In the last two decades, museums have become sites of public dialogue—the “New Town Square,” in the words of Robert Archibald. When at their best, museums (and I am including historic sites in this term as well) provide a place of exploration and reflection, where visitors can engage with new ideas and participate in the making of cultural meaning. The re-conceptualization of museums in this way has been quite a big deal; it stands in opposition to a long tradition of museums primarily serving the interests of the elite, transmitting cultural values along with education. Although museum missions have changed significantly (generally speaking), these older ideas still linger.

To take but one example, many cultural organizations still rely on the tacit assumption that visitors are heterosexual, monogamous, and live within a traditional nuclear family model. Artifacts and interpretation reinforce the idea that these conditions are the societal norm, which implicitly suggests that alternative ways of relating are not normal, are somehow inferior. We see this when museums describe the (heterosexual) marriage and procreation of one historic figure, but opt to ignore another’s same-sex attachments, deeming such information irrelevant, libelous, or confrontational. We see it too in the tendency to find any artifact of queer life (a tee-shirt from the lesbian softball team, the obituary of a gay person who died of AIDS, a wig worn by a transgender woman) as sexual, controversial, or inappropriate to display in an all-ages venue.

Queering the Museum is part of the professional effort to challenge this heteronormativity. To ask instead, what happens when we readjust the lens? What can we learn by interrogating societal assumptions of normality? What can cultural outsiders teach us about struggle, privilege, and belonging?

The John Q idea and art collective performs “discursive memorials” outside of museum boundaries. Here, members dress in police uniforms and handcuffs for the 2011 event, Policing Ourselves, which referenced an unlawful 2009 police raid on the Eagle, an Atlanta leather bar. Photo courtesy of the John Q Collective.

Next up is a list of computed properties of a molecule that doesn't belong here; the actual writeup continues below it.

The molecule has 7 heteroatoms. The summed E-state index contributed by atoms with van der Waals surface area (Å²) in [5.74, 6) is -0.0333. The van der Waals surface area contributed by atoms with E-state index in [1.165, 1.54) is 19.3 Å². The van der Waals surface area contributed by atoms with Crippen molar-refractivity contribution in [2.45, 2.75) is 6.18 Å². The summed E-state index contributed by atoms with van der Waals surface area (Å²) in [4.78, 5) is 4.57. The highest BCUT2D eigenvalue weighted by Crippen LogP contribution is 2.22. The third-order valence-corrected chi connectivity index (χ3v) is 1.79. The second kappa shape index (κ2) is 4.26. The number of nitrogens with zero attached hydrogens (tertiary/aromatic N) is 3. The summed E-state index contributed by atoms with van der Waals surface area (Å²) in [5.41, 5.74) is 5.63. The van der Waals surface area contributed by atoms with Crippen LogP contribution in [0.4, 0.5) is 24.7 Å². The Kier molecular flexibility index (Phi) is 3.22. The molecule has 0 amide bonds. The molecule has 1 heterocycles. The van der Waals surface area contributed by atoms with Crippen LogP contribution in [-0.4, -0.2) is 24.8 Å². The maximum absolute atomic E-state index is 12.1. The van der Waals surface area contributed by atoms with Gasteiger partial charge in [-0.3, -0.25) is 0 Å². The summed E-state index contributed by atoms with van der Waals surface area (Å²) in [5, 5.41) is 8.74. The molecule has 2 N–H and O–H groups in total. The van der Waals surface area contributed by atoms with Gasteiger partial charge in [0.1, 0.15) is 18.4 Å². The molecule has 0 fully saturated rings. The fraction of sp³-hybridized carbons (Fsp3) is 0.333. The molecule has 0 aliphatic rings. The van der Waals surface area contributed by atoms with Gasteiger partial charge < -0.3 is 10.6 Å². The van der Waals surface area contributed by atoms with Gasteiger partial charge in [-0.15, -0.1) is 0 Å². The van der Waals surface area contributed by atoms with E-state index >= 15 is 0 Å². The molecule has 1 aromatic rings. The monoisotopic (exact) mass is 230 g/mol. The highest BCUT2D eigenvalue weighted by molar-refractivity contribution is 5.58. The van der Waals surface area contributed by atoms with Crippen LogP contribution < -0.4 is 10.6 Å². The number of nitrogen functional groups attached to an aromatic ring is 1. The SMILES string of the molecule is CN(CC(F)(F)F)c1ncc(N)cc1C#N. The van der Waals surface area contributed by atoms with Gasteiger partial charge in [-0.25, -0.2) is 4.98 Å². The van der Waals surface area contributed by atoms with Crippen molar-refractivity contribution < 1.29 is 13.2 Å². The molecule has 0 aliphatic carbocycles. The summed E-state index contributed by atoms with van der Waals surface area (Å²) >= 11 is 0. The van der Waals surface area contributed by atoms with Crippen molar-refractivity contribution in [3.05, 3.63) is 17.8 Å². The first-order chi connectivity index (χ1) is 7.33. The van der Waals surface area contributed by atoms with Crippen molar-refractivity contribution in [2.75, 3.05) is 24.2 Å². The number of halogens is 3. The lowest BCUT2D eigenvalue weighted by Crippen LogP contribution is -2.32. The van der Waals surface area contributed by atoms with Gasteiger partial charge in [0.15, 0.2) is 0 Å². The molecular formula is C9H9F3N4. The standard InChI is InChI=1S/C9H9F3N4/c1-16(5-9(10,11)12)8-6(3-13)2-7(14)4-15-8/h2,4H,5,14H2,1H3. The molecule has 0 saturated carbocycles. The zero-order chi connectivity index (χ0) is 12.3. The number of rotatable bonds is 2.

This conversation to which QTM is contributing is gaining momentum. Museums around the country are beginning to explore these questions. The American Association for State and Local History, a major professional organization for history museums, included Interpreting LGBT History at Museums and Historic Sites in its book series on innovative approaches to interpreting the past. And as this conversation becomes increasingly sophisticated, some are challenging the very structure of the museum and the presumed need for authentic historical artifacts, as witnessed by projects such as the Pop-Up Museum of Queer History and the John Q Idea Collective.

This is an exciting adventure to be on. In the United States, cultural acceptance and legal protection of LGBT people is expanding at a mind-boggling rate. Within the museum field, new initiatives are pushing at the boundaries of what we have traditionally thought was possible. I am so grateful to be living and working during these changing times, and I am glad that organizations such as QTM are asking questions that don’t always have easy answers but do have the potential to expand the ways museums relate to the communities they serve.

Susan Ferentinos is a public history researcher, writer, and consultant, who specializes in historical project management and using the past to build community. She is the author of Interpreting LGBT History at Museums and Historic Sites (2014). To learn more about her work, visit her website or follow her on Twitter at @HistorySue.